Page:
Her husband insists that jail rarely sways people from their criminal behavior. “You have guys who’ve been arrested 23 times, it ain’t nothin’ to them,” he says. “See, there’s something wrong with their heart. It starts when they was young. If someone would’ve hugged them up ... you gotta remember, a lot of these kids never was loved, never had nobody say a kind word to them. Now they adults. What can you do? You gotta go inside. Maybe you can reach them.”
Sometimes Moore just listens to what they have to say, finds out what’s going on in their lives, offers support and guidance. Sometimes it works. She brings up “Dink”—a local thug who used to come around the block to fight his pit bull or break into cars (including Robert’s) to support his crack habit. Many times she confronted him, tried to reason with him, shame him or threaten him. Finally, she helped him get clean, and now, she says, he helps her with her community outreach work (“Dink” declined to be interviewed for this piece).
Sometimes it doesn’t work. “I’m not stupid,” she says. “I know people gonna do what they gonna do. That’s on them. But you got to try. You don’t know what these people are going through. We got to educate, not incarcerate.”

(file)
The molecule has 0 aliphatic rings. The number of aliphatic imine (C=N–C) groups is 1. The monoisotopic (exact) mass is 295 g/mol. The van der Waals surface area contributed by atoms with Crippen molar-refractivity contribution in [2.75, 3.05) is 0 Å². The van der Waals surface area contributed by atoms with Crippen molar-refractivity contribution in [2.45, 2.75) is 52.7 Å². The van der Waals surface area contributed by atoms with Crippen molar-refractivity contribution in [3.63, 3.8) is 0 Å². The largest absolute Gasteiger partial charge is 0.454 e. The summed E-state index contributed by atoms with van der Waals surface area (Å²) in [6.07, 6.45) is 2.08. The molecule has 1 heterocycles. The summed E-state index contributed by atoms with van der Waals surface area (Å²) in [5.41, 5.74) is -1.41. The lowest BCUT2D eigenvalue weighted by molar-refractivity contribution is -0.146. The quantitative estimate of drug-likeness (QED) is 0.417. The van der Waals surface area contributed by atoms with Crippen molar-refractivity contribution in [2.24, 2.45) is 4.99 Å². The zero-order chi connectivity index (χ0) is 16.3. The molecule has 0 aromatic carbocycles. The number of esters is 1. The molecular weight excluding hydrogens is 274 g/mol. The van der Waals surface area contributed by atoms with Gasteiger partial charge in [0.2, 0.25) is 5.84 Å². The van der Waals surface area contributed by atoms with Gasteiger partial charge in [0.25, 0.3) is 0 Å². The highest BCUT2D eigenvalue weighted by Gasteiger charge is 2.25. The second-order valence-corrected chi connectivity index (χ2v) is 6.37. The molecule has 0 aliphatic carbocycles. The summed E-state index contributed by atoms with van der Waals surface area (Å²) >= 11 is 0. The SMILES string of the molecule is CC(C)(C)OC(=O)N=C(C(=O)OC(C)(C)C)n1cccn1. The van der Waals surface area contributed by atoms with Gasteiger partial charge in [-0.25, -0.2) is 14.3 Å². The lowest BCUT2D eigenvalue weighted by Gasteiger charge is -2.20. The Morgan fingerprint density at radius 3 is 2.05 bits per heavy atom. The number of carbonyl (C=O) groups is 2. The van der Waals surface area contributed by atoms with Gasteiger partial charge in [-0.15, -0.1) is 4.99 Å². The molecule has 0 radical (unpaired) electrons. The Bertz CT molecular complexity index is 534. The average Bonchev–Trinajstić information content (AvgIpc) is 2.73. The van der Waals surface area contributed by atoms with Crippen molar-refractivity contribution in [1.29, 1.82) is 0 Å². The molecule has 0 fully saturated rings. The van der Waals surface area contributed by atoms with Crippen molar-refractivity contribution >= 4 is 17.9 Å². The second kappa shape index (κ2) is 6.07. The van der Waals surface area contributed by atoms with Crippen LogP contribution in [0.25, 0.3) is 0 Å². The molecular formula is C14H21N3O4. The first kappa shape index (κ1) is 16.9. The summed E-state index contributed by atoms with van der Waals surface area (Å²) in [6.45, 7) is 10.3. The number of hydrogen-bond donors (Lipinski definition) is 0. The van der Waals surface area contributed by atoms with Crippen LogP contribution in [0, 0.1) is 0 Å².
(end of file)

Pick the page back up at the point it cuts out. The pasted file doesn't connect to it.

Ricks says that being a part of town watch is simply “the right thing to do,” and he insists he wouldn’t be out patrolling night after night if he didn’t think his efforts mattered. Particularly considering the price he’s occasionally paid. Ricks says he’s been attacked several times—nothing as brutal as what Moore went through, but harrowing incidents nonetheless—including one night in 1995 when four friends of a robbery suspect Ricks reported and helped put in jail jumped him outside his house while he was taking his trash out, punching him numerous times before taking off.